Leaked al-Qaeda plot did more harm than Snowden disclosures
Sharp drop in terrorist chatter since reports revealed US had intercepted messages
The impact of a leaked al-Qaeda terrorist plot has caused more immediate damage to US counterterrorism efforts than the thousands of classified documents disclosed by former National Security Agency (NSA) contractor Edward Snowden, US government analysts and senior officials say.
Since news reports in early August revealed that the US intercepted messages between Ayman al-Zawahiri, who succeeded Osama bin Laden as the al-Qaeda's head, and Nasser al-Wuhayshi, the head of the Yemen-based al-Qaeda in the Arabian Peninsula, discussing an imminent attack, analysts have detected a sharp drop in the terrorists' use of a major communications channel that authorities were monitoring.
Since August, senior US officials have been scrambling to find new ways to tap into al-Qaedea's electronic messages and conversations.
"The switches weren't turned off but there has been a real decrease in quality" of communications, said one US official, who like others quoted spoke on the condition of anonymity.
The drop in message traffic after the communication intercepts contrasts with what analysts describe as a far more muted impact on counterterrorism efforts from Snowden's disclosures of the broad capabilities of NSA surveillance programmes. Instead of terrorists moving away from electronic communications after those disclosures, analysts have detected terrorists mainly talking about the information Snowden has disclosed.
Senior US officials say that Snowden's disclosures have had a broader impact on national security in general. This includes fears that Russia and China now have more technical details about the programmes. Diplomatic ties have also been hurt.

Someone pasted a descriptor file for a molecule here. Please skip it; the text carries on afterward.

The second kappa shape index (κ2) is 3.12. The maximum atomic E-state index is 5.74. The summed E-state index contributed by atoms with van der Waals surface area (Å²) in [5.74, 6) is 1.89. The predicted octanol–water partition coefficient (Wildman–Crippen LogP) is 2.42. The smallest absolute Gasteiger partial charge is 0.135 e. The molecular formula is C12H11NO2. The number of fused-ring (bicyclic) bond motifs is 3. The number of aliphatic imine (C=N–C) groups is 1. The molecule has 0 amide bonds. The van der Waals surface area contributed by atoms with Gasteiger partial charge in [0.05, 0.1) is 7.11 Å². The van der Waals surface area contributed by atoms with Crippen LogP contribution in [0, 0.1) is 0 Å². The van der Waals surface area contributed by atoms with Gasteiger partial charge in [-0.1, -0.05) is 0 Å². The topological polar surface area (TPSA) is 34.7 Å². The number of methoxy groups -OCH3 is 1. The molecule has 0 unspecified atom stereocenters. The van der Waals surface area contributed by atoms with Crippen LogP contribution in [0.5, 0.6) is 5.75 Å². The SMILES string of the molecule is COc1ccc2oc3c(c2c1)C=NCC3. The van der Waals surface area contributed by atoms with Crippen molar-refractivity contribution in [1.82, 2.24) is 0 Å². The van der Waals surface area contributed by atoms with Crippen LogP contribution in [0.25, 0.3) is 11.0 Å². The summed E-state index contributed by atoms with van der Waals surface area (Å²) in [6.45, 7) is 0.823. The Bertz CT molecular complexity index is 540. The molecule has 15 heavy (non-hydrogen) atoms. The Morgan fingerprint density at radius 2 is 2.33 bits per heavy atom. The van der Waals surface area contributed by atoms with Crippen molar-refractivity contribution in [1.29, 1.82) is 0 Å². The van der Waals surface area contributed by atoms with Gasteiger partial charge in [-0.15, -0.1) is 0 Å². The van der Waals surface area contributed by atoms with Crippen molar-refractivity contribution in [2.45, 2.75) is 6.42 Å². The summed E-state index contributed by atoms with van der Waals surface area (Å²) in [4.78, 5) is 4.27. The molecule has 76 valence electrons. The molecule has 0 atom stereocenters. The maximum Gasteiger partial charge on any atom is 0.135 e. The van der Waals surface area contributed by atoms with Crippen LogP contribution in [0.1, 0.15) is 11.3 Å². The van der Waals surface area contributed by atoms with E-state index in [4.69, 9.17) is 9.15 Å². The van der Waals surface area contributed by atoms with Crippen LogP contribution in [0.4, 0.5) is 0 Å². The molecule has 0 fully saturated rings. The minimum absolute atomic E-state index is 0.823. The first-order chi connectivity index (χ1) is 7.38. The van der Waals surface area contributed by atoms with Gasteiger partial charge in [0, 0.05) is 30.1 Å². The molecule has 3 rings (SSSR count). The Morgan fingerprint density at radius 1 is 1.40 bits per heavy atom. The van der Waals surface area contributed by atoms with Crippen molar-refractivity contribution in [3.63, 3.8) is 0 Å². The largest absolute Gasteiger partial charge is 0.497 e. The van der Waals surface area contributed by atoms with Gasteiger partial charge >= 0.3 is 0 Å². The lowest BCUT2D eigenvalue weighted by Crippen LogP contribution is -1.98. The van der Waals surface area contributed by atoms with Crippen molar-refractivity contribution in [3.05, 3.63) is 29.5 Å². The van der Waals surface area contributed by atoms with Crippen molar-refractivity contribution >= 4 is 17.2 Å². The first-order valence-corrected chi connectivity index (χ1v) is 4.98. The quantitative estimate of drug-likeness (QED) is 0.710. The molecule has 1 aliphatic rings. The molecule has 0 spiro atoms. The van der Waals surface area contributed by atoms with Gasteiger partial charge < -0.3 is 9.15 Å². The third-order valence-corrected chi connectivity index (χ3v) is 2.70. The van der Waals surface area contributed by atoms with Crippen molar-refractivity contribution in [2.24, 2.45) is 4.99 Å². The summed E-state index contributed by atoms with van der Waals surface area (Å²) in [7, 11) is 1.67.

The communication intercepts between Zawahiri and Wuhayshi revealed what US intelligence officials have described as one of the most serious plots against American and other Western interests since the September 11, 2001, attacks. It prompted the closure of 19 US embassies and consulates for a week, when the authorities concluded that the plot focused on the embassy in Yemen.
McClatchy Newspapers first reported on the conversations on August 4. Two days before that, The New York Times agreed to withhold the identities of the al-Qaeda leaders after senior US intelligence officials said the information could jeopardise their operations.
After the government became aware of the McClatchy article, it dropped its objections to the Times publishing the same information, and the newspaper did so on August 5.
US counterterrorism officials say they believe the disclosure has had a significant impact because it was a specific event that signalled to terrorists that a main communications network that the group's leaders were using was being monitored.
Snowden's disclosures have not had such specificity about terrorist communications networks that the government was monitoring, they said.